Originally posted on Monese blog:
Did you know that 7 million tonnes of food is thrown away every year by Britons alone? Almost 50% of it comes from homes, costing households on average £470 a year, or £700 a year for a family with children. That’s nearly £60 a month that could be spent freely elsewhere. We’ve put together a few tips to help you waste less food and get back that cash you’ve been throwing in the bin.
1. Get realistic
There are two main reasons people throw away good food: preparing too much and not eating it in time. Sounds familiar? To see how well you and your family are doing, keep a waste log for a week and you will quickly understand if you’re overestimating your family’s eating habits. This helps you get realistic about whether you actually need to buy that extra loaf of bread and that extra carton of milk “just in case”.
2. Plan meals
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Originally posted on someone somewhere:
Those claims that Monsanto made – that glyphosate was harmless to humans – well, the company is about to pay for that ‘false advertising’ in the form of a class action lawsuit put forth by the offices of T. Matthew Phillips in Los Angeles, California.
In the lawsuit filed in California, Monsanto is accused of:
The deliberate falsification to conceal the fact that glyphosate is harmful to humans and animals.
The class action lawsuit (Case No: BC 578 942) was filed in Los Angeles County, California against biotechnology giant Monsanto. It alleges that Monsanto is guilty of false advertising by claiming that glyphosate, the active ingredient in their best-selling herbicide, Roundup, “targets an enzyme only found in plants and not in humans or animals.” You can see this statement marked clearly on some of Monsanto’s products sold in the state.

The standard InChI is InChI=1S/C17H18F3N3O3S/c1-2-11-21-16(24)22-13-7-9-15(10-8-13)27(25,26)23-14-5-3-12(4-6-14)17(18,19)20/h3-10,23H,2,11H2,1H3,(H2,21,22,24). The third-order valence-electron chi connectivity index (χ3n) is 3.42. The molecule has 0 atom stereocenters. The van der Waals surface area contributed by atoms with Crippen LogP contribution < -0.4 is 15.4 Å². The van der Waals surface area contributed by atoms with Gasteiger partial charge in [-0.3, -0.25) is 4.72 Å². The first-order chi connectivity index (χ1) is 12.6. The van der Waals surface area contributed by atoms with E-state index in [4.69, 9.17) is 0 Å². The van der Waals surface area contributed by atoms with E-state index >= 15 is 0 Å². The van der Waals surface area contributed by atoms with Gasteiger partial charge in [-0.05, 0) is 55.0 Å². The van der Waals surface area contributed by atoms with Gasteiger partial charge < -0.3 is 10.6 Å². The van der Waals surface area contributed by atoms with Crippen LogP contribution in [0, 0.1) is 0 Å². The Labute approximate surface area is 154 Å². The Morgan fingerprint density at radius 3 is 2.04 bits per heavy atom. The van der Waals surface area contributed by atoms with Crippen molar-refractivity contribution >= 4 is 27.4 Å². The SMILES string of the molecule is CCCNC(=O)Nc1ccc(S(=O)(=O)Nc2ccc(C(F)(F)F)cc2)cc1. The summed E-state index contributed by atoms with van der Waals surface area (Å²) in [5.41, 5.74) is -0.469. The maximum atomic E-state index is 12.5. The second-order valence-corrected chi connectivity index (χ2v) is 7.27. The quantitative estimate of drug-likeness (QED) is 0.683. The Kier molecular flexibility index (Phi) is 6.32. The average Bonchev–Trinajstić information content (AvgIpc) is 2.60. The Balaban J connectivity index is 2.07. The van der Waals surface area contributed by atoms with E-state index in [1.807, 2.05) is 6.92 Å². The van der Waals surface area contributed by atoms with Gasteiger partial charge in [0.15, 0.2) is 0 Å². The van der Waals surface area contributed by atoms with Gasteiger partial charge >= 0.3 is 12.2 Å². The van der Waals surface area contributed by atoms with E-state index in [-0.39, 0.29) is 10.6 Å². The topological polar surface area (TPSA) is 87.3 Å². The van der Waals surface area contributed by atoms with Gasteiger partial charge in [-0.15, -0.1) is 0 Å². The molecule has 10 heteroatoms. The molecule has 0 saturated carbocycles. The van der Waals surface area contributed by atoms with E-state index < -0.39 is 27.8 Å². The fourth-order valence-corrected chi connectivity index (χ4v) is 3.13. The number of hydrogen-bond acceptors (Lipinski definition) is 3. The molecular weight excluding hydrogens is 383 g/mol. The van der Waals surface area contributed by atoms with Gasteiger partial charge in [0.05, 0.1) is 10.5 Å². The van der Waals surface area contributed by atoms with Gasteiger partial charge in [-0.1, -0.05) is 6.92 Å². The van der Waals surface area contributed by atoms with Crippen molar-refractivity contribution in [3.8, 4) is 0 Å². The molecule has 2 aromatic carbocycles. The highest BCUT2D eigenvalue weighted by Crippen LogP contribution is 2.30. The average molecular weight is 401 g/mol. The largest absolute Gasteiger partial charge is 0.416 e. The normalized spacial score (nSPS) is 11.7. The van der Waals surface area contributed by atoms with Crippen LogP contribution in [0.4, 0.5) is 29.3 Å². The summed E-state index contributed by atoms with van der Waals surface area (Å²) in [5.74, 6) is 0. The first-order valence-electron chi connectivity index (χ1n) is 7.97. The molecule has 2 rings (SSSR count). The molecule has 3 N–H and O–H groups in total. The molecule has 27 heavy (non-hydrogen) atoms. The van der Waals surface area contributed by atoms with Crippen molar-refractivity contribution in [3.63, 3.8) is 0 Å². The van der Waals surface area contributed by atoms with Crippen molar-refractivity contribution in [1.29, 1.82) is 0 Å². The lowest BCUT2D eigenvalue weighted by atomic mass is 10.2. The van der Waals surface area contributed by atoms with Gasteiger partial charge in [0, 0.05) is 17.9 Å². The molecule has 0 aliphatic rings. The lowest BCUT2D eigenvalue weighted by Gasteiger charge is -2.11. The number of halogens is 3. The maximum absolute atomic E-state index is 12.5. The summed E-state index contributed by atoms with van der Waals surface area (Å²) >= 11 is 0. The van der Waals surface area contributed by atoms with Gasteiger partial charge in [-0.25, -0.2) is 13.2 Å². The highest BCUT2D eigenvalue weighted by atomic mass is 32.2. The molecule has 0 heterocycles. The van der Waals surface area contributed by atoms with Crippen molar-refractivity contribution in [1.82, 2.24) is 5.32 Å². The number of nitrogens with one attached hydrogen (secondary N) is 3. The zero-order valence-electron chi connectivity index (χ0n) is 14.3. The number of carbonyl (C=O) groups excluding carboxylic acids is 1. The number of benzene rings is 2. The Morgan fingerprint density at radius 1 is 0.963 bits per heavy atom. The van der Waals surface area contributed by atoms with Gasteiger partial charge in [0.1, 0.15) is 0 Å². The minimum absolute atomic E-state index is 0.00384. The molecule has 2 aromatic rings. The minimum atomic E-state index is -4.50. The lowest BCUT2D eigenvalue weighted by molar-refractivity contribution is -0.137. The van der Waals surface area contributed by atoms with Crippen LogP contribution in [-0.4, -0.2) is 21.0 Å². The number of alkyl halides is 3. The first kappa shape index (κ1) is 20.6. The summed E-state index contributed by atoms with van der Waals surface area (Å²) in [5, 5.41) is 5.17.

The lawsuit attests that the enzyme in question, EPSP synthase, is found…
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Originally posted on CBS Sacramento:
WOODLAND (CBS13) – Environmental advocates are risking arrest by blocking the entrance to Monsanto’s Woodland facility Thursday morning.
There are dozens of protesters at facility, some holding signs and banners. They plan on blocking the entrance to when the employees show up for work.
The protest is part of anti-Monsanto action in locations worldwide Thursday.
Activists take exception with Monsanto’s work in genetically modified food.
“I am out here to try and stop Monsanto’s operations, at least for today,” said protester Mindy Donham. “One day can make a difference in making people aware there is a problem.”
Monsanto released a statement Thursday morning, noting they are proud of their work with farmers.
“Our goal is to help farmers do this in a more sustainable way using fewer resources and having a smaller impact on the environment. We know people have…
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Originally posted on mom2nomads:
I was a little over ten miles into my run yesterday, I’d been pacing myself to hit fifteen — I was feeling strong and focused. At least until a sudden, worrying pain in my right calf shocked me out of my zone. I stopped running, stretched, walked, started running, the pain shot through my calf again. I stopped, cursed, started, and the pain said “are you insane? STOP!” So I did, because I’ve learned the hard way that running through pain is a very foolish thing. I felt pretty fricking robbed though. I still do. And it’s made me edgy.
Halfway through a cut throat game of Go Fish with our two youngest, our middle child noticed that my leg was taped and wrapped. She got a look on her face that was something between absolute horror and panic and said “Are you injured?” I told her yes, I just…
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Originally posted on The Living Philosopher:
Dear Animal Rights Organizations,
After becoming aware of and deeply disturbed by the suffering of animals in factory farms, I sought out organizations that would help me agitate against agri-business. I donated to the Humane Society of the United States, Farm Sanctuary, and Compassion over Cruelty. People for the Ethical Treatment of Animals was next on my list, but I think that organization would have the same shortcomings as I am about to express with regard to the others.
The tried and true approaches to change, which all rights movements have used, are lacking in improving the lot of millions of suffering farm animals. When I contributed to the above-named organizations and got on mailing lists, I was ready to join the legislative lobbying campaign for a federal bill to prevent cruelty to farmed animals, to show up at the pig factory in Iowa to protest, to travel to the…
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